By Philip Nothard, CAP retail & consumer prices editor
Where does the dealer network best focus its attention when the current market becomes economically tough?
Franchised dealers face relentless pressure from manufacturers to achieve new car objectives, but in a market in which total registrations were down by just over 19% in 2011 compared to 2007, businesses have no choice but to focus harder on the potential profit generated by used car sales.
But margins are under ever increasing pressure, on used as well as new.
Dealers hardly need reminding that smaller margins are an inevitable consequence of volume targets thanks to the incentives that are necessary to keep the metal moving.
We constantly see and hear of ‘discounts or allowances’ being offered up to £3k and more, combined with deposit contributions and low rate finance offers – and that’s before you add in cost saving exercises such as ‘free’ servicing and fuel payments etc.
In this feature we will examine the recent experience of dealers and their observations on the growing challenge to maintain a realistic and sustainable profit.
Given the pressure to attain volume targets, there is an inevitable abundance of nearly new vehicles and demonstrators.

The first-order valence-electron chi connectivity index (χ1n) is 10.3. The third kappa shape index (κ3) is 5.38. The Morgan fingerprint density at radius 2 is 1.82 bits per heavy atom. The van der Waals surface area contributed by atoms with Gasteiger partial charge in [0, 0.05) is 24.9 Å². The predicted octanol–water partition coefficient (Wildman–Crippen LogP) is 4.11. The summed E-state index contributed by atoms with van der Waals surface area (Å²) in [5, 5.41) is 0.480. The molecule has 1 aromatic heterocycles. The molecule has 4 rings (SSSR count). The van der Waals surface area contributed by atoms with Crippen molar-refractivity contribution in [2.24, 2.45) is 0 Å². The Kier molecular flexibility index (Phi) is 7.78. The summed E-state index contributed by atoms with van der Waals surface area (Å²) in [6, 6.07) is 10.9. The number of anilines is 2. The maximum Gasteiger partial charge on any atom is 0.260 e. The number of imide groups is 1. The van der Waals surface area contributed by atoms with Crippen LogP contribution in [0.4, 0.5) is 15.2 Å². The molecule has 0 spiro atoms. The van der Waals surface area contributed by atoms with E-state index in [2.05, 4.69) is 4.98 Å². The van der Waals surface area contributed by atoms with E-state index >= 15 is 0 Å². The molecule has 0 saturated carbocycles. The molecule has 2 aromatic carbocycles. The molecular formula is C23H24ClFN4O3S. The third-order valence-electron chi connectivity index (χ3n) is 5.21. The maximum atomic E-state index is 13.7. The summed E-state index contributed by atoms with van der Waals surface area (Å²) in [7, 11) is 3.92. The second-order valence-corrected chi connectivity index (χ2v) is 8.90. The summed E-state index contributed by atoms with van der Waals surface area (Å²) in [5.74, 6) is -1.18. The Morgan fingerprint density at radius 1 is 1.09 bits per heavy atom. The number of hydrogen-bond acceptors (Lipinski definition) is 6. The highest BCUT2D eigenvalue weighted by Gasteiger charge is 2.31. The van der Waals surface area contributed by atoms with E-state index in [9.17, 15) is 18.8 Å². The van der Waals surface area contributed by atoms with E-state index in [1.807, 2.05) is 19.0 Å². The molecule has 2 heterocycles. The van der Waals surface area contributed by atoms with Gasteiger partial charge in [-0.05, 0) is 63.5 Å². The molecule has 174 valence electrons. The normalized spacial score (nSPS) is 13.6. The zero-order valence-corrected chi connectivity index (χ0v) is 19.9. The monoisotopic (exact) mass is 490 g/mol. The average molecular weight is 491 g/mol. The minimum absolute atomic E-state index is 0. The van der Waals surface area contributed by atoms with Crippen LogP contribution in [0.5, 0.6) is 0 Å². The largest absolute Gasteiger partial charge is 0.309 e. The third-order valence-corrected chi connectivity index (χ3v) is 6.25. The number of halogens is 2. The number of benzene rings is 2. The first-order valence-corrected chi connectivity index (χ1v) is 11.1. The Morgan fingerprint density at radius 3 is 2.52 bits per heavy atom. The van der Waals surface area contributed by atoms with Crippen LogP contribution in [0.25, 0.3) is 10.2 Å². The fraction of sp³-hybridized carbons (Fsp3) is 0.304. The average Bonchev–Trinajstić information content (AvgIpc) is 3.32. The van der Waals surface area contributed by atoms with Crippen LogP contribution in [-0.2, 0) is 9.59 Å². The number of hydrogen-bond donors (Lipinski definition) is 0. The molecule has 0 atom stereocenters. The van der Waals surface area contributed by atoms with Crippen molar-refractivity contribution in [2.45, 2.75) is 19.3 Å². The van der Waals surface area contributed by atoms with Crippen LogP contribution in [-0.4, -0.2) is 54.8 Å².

Together with aging tactically registered stock, do these cars offer a strong base for retail business in the current climate? Not for every dealer we speak to.
Dealers are reporting the need to increase depreciation allocated to their ’dealer standard’ demonstrators even after increased support and the continued lost revenue thanks to heavy reductions in margin retention over the last three years led one dealer to reveal to us that almost 40% of the margin on his demonstrators has disappeared over that period.
Unsurprisingly he described this figure as “scary”.
We speak to all kinds of operator, from main franchisees to super-markets and independents and they are now almost all increasingly wary of the risk around stocking late-plate.
There is always a nagging feeling that any day an improved offer from the manufacturer will arrive that throws into question the price they paid and makes the stand-in value dangerously wrong.
Added to this is the competition they find themselves locked into over price-matching, loss-leading and general low-profit offers.
As a dealer you find yourself buying cars based on the retail price you need to ask; to be the one the customer chooses, cheaper than your competition up to 100 miles away or top of the search engine.
Then there is a decision over whether the difference between what you pay and what you can ask is a good enough profit.
This is perfectly summed up by one dealer, who said to me: “My customers can buy a new car online £1,800 cheaper than we could buy the vehicle from the manufacturer.”
But the challenges do not end there because the reduction in actual consumer demand for the new car also means that the nice part-exchange that has been carefully looked after by Mr and Mrs Jones is no longer coming into the dealership in anything like the numbers they formerly were.
So dealers are constantly forced out into the market to look for good used stock.
And, as we all well know, that increase in trade demand means an increase in price.